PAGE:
Planning official shares Yangtze River Delta vision
The urban planning and development of the Yangtze River Delta region will focus on "power, link, action, culture, ecology and sample," a Shanghai official said on Thursday.
The cluster of cities in the Yangtze River Delta — 41 with total population of 224 million — aims to be on a par with the world's leading metropolitan clusters in New York, Tokyo, London and Paris, Xu Yisong, director of the Shanghai Urban Planning and Natural Resources Bureau told a forum marking the World Cities Day.
As one of the most dynamic, open and innovative regions on economic development in China, the Yangtze River Delta has created nearly 20 percent of the nation's GDP, 25 percent of the import and export volume and 34 percent of cargo turnover.
However, the region still lags behind the world's top city clusters with restrictions on development, such as imbalanced regional development, a fragile ecological environment and similar economic structures, Xu told global experts and urban planners in a keynote speech.
According to Shanghai's master plan for 2035, the city cluster around Shanghai will include 24 city-town circles. The average shuttle distance across the region will be about 60 kilometers, comparing with about 80 kilometers in the area around Paris, 150 kilometers of Tokyo and 120 kilometers of London.
The integrated urban planning for the Yangtze River Delta region will focus on PLACES, or "power, link, action, culture, ecology and sample," Xu said.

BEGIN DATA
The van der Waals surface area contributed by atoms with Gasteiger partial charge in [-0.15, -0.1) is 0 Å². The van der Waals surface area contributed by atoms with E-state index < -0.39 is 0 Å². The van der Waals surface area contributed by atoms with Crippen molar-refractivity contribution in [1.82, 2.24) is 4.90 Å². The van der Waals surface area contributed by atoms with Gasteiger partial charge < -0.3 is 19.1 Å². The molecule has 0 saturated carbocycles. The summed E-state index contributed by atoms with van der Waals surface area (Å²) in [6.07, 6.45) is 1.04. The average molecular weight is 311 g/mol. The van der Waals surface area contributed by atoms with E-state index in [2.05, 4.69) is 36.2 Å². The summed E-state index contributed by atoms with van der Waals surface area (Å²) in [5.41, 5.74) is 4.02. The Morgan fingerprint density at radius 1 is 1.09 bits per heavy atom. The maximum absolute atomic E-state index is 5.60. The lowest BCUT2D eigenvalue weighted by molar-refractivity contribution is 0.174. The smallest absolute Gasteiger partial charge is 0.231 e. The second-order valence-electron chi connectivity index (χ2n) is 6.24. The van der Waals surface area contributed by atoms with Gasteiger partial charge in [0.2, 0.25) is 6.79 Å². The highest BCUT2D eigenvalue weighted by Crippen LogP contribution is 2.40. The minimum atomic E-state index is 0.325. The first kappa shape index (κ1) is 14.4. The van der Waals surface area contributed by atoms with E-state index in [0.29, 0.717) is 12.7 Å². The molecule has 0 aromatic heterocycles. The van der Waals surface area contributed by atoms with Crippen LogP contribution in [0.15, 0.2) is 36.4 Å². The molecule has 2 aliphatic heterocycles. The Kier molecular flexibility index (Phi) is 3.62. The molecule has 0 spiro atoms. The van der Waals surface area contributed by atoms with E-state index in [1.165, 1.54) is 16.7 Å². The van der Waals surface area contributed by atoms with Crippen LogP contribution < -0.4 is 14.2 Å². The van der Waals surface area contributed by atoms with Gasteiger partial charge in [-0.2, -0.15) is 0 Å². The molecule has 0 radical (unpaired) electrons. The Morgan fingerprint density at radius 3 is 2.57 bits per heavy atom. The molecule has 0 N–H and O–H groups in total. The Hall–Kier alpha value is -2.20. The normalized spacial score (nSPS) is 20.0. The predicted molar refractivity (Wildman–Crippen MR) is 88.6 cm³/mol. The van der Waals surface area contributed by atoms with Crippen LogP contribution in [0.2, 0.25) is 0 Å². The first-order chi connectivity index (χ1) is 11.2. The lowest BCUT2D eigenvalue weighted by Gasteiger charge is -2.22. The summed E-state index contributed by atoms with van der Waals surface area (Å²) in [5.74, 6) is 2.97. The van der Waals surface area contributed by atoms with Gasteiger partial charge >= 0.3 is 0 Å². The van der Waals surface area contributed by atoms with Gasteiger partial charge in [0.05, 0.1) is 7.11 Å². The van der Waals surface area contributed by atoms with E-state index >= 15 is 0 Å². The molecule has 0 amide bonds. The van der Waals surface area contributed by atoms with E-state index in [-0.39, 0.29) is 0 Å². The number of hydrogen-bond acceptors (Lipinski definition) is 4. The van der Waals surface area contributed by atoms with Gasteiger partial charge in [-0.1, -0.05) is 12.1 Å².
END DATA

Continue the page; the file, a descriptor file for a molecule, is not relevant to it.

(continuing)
"Power" means each city will have its own core function, such as finance, manufacturing, science and education as well as cultural innovation. Shared platforms will be created to carry out joint research.
"Link" focuses on green and efficient comprehensive transport systems across the region, featuring intelligent infrastructure. High-speed railways, intercity railways and expressways will cover cities or towns with over 50,000 inhabitants.
Passengers will be able to shuttle between international or regional transport hubs within an hour, and between secondary urban transport hubs within 30 minutes, Xu said.
"Action" requires integrated institutions, constructions and management across the region. The urban planning blueprint for the region, for instance, is one of the core ideas for its development.
The region should also focus on the promotion of Jiangnan culture, or the traditional cultures developed in south of the lower reaches of the Yangtze River, Xu said.
As the origin of the Jiangnan cultures, the urban clusters around Shanghai has formed the tender Wu culture, the passionate Yue culture and the inclusive Haipai, or Shanghai-style, culture dating back centuries, Xu said.
Protection lines should be drawn around cultural heritage sites, tourist attractions and public culture services in planning or urban development, he added.
Overall protective measures should also be conducted on natural resources to protect and restore the ecological environment. Multilevel protections will be carried out for the Yangtze River and the Taihu Lake streams.
A series of "sample" districts will be highlighted within the region to become demonstration areas for the integrated development of the Yangtze River Delta region. Best candidates include the 15-minute life circle of Shanghai and its countryside village planning, the urban-rural development of Yaozhuang Town in Zhejiang and the farmland and garden complexes in Jiangsu.
These samples will become windows to the world to showcase China's reform and opening up, its ecological value, innovation and economic development as well as high-quality living conditions, Xu added.
Global experts such as Peter Calthorpe, senior vice president of the HDR architectural institute, Moses Gates, vice president of the US Regional Planning Association, and Takeuchi Naofumi, a former urban planning official in Japan, shared their research and visions on the planning and development of urban clusters at the forum.